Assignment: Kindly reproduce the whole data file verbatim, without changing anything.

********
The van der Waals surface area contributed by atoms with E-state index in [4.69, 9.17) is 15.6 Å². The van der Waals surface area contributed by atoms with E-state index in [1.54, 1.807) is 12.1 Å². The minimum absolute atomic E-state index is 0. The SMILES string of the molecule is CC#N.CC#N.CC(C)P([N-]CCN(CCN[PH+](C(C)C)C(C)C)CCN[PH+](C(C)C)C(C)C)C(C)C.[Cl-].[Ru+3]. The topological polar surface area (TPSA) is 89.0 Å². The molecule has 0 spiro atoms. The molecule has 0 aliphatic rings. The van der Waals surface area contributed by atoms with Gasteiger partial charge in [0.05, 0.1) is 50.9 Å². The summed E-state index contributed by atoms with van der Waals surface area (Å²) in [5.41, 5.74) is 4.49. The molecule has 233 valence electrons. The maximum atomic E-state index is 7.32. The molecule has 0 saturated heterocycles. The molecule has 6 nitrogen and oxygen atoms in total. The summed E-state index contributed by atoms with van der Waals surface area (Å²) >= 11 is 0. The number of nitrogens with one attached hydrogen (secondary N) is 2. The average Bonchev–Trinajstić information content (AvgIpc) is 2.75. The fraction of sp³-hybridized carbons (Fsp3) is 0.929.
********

The van der Waals surface area contributed by atoms with E-state index in [4.69, 9.17) is 15.6 Å². The van der Waals surface area contributed by atoms with E-state index in [1.54, 1.807) is 12.1 Å². The minimum absolute atomic E-state index is 0. The SMILES string of the molecule is CC#N.CC#N.CC(C)P([N-]CCN(CCN[PH+](C(C)C)C(C)C)CCN[PH+](C(C)C)C(C)C)C(C)C.[Cl-].[Ru+3]. The topological polar surface area (TPSA) is 89.0 Å². The molecule has 0 spiro atoms. The molecule has 0 aliphatic rings. The van der Waals surface area contributed by atoms with Gasteiger partial charge in [0.05, 0.1) is 50.9 Å². The summed E-state index contributed by atoms with van der Waals surface area (Å²) in [5.41, 5.74) is 4.49. The molecule has 233 valence electrons. The maximum atomic E-state index is 7.32. The molecule has 0 saturated heterocycles. The molecule has 6 nitrogen and oxygen atoms in total. The summed E-state index contributed by atoms with van der Waals surface area (Å²) >= 11 is 0. The number of nitrogens with one attached hydrogen (secondary N) is 2. The average Bonchev–Trinajstić information content (AvgIpc) is 2.75. The fraction of sp³-hybridized carbons (Fsp3) is 0.929.